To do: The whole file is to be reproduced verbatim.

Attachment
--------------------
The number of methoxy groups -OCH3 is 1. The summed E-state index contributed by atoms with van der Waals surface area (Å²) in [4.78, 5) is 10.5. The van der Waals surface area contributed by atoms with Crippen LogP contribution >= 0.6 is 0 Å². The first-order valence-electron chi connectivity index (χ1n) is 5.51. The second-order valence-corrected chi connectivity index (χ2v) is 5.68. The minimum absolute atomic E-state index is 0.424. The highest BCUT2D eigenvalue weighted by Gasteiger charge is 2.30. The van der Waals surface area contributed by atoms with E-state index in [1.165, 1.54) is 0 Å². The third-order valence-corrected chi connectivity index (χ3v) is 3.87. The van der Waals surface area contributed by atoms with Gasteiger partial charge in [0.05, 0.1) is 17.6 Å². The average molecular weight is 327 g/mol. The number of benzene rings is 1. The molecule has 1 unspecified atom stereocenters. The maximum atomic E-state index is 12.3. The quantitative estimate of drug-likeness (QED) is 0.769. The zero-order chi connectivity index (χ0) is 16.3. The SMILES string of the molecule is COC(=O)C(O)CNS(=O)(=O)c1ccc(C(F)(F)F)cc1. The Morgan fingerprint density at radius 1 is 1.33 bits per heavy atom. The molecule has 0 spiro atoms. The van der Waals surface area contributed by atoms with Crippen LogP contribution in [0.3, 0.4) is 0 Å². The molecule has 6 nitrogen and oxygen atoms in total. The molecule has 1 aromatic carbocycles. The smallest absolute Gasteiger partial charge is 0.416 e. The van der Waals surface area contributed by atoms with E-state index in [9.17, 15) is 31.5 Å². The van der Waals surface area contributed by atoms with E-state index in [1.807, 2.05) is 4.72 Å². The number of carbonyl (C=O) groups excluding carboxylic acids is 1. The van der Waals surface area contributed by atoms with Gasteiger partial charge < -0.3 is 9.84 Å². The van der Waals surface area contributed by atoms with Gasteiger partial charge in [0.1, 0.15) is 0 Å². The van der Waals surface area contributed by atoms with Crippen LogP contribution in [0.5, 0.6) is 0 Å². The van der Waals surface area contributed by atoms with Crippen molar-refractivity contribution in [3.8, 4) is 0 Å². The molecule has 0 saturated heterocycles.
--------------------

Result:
The number of methoxy groups -OCH3 is 1. The summed E-state index contributed by atoms with van der Waals surface area (Å²) in [4.78, 5) is 10.5. The van der Waals surface area contributed by atoms with Crippen LogP contribution >= 0.6 is 0 Å². The first-order valence-electron chi connectivity index (χ1n) is 5.51. The second-order valence-corrected chi connectivity index (χ2v) is 5.68. The minimum absolute atomic E-state index is 0.424. The highest BCUT2D eigenvalue weighted by Gasteiger charge is 2.30. The van der Waals surface area contributed by atoms with E-state index in [1.165, 1.54) is 0 Å². The third-order valence-corrected chi connectivity index (χ3v) is 3.87. The van der Waals surface area contributed by atoms with Gasteiger partial charge in [0.05, 0.1) is 17.6 Å². The average molecular weight is 327 g/mol. The number of benzene rings is 1. The molecule has 1 unspecified atom stereocenters. The maximum atomic E-state index is 12.3. The quantitative estimate of drug-likeness (QED) is 0.769. The zero-order chi connectivity index (χ0) is 16.3. The SMILES string of the molecule is COC(=O)C(O)CNS(=O)(=O)c1ccc(C(F)(F)F)cc1. The Morgan fingerprint density at radius 1 is 1.33 bits per heavy atom. The molecule has 0 spiro atoms. The van der Waals surface area contributed by atoms with Crippen LogP contribution in [0.3, 0.4) is 0 Å². The molecule has 6 nitrogen and oxygen atoms in total. The molecule has 1 aromatic carbocycles. The smallest absolute Gasteiger partial charge is 0.416 e. The van der Waals surface area contributed by atoms with E-state index in [9.17, 15) is 31.5 Å². The van der Waals surface area contributed by atoms with E-state index in [1.807, 2.05) is 4.72 Å². The number of carbonyl (C=O) groups excluding carboxylic acids is 1. The van der Waals surface area contributed by atoms with Gasteiger partial charge < -0.3 is 9.84 Å². The van der Waals surface area contributed by atoms with Gasteiger partial charge in [0.1, 0.15) is 0 Å². The van der Waals surface area contributed by atoms with Crippen LogP contribution in [0.5, 0.6) is 0 Å². The van der Waals surface area contributed by atoms with Crippen molar-refractivity contribution in [3.8, 4) is 0 Å². The molecule has 0 saturated heterocycles.